Cambria currently offers eight ETFs. Of those, five have a history longer than twelve calendar months, which is a minimum Alpholio™ requires to conduct an initial analysis. Of these remaining five products, three are actively-managed and two follow proprietary Cambria indices. This post, the first in a two-part series, focuses on the actively-managed Cambria ETFs. The second part will cover index-based funds.
We will evaluate each fund from the first full month since its inception through July 2016 using the simplest variant of the Alpholio™ patented methodology. This approach constructs a reference ETF portfolio with both fixed membership and weights that most closely tracks the returns of the analyzed fund. In essence, the reference ETF portfolio embodies average core exposures of the analyzed fund to various factors, indices and strategies over the analysis period. Since it constitutes a potential static substitute for the analyzed fund, i.e. it is an investment alternative, it also serves as a relevant performance benchmark for the fund. (Unlike with pure indices that are not investable, this real benchmark accounts for actual implementation costs.)
Let’s start with the oldest product, the Cambria Shareholder Yield ETF (SYLD). According to the firm, this actively-managed fund
…invests in 100 [U.S. listed] stocks with market caps greater than $200 million that rank among the highest in (a) paying cash dividends, (b) engaging in net share repurchases, and (c) paying down debt on their balance sheets.
Here is the resulting chart with statistics of the cumulative RealAlpha™ for the fund (to learn more about this and other performance measures, please visit our FAQ):
The fund did not not add value when compared to a reference ETF portfolio, which had a slightly lower volatility. The RealBeta™ of the fund was slightly higher than that of a broad-based domestic equity ETF.
The following chart with related statistics shows the constant composition of the reference ETF portfolio for the fund over the same evaluation period:
The fund had major equivalent positions in the PowerShares BuyBack Achievers Portfolio (PKW; an index-based ETF), WisdomTree MidCap Dividend Fund (DON), Guggenheim S&P 500® Equal Weight Technology ETF (RYT), FlexShares Quality Dividend Index Fund (QDF), PowerShares Dynamic Market Portfolio (PWC), and First Trust Large Cap Value AlphaDEX® Fund (FTA). The Other component in the chart collectively represents additional six ETFs with smaller weights, listed in the above table.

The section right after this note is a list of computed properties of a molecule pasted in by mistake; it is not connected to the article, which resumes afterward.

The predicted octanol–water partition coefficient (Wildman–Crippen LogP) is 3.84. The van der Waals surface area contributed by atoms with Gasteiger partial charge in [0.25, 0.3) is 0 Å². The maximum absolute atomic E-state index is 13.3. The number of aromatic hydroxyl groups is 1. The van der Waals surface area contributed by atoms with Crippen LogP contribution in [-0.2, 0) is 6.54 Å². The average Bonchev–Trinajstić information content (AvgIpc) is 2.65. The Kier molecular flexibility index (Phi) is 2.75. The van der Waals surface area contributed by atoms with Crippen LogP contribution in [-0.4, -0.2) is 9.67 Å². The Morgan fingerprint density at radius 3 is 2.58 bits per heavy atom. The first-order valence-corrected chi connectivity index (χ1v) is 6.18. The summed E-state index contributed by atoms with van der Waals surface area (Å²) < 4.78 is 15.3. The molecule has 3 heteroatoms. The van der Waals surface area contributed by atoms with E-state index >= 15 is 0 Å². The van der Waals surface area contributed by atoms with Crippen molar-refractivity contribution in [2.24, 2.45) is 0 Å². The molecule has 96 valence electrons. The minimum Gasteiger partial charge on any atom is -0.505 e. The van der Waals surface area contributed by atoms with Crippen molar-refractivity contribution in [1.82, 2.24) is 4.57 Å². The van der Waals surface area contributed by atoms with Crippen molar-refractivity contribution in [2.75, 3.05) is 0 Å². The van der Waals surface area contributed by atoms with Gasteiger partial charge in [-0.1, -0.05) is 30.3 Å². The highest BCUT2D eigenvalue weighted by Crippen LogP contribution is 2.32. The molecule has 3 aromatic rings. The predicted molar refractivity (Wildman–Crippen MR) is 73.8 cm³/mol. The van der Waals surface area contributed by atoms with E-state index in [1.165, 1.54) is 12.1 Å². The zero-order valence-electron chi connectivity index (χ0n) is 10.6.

It should be noted that one of the well-known investment analytics firms classifies SYLD into the mid-cap value category. While this may be based on the assessment of the fund’s individual holdings, our analysis shows that the fund had primarily large-cap exposures. As a matter of fact, the fund’s prospectus states that
Although the Fund generally expects to invest in companies with larger market capitalizations, the Fund may invest in small- and mid-capitalization companies.
Next, we will analyze the Cambria Global Momentum ETF (GMOM). According to its issuer, the fund
…intends to target investing in the top 33% of a target universe of approximately 50 ETFs based on measures of trailing momentum and trend. The portfolio begins with a universe of assets consisting of domestic and foreign stocks, bonds, real estate, commodities and currencies.
The following chart with corresponding statistics illustrates the cumulative RealAlpha™ for the fund:
This fund also failed to add value compared to its reference ETF portfolio of a somewhat lower volatility. However, its RealBeta™ was only about one-third that of the broad-based stock market.
The following chart with associated statistics depicts the fixed composition of the reference ETF portfolio for the fund over the same analysis period:
The fund had major equivalent positions in the PowerShares Build America Bond Portfolio (BAB; an index-based ETF), SPDR® Nuveen S&P High Yield Municipal Bond ETF (HYMB), iShares Edge MSCI USA Quality Factor ETF (QUAL), iShares U.S. Utilities ETF (IDU), PowerShares Dynamic Food & Beverage Portfolio (PBJ), and iShares Global Healthcare ETF (IXJ). As in the previous analysis, the Other item in the chart collectively represents additional six ETFs with smaller weights, listed in the above table.
Finally, we will examine the Cambria Global Asset Allocation ETF (GAA). According to its issuer, the fund
…targets investing in approximately 29 ETFs that reflect the global universe of assets consisting of domestic and foreign stocks, bonds, real estate, commodities and currencies.
The following chart with accompanying statistics demonstrates the cumulative RealAlpha™ for the fund:
The fund moderately underperformed its reference ETF portfolio that had a slightly smaller standard deviation. The RealBeta™ of the fund was approximately the same as that of a traditional 60% stock / 40% bonds balanced portfolio.
The following chart and statistics show the composition of the reference ETF portfolio for the fund over the same period:
The fund had major equivalent positions in the iShares MSCI Kokusai ETF (TOK), PowerShares DB Commodity Index Tracking Fund (DBC), FlexShares iBoxx 5-Year Target Duration TIPS Index Fund (TDTF), iShares U.S. Real Estate ETF (IYR), VanEck Vectors Emerging Markets High Yield Bond ETF (HYEM), and SPDR® Barclays Investment Grade Floating Rate ETF (FLRN). The remaining ETFs in the above table constitute the Other element in the chart.
It has to be noted that GMOM and GAA are relatively new products with only about 18 months of available history as of this writing. Typically, Alpholio™ uses at least 36 months of data for a more accurate analysis, which was the case with SYLD.
If you would like to use our ETP Analysis Service to examine similar products, please register on our website.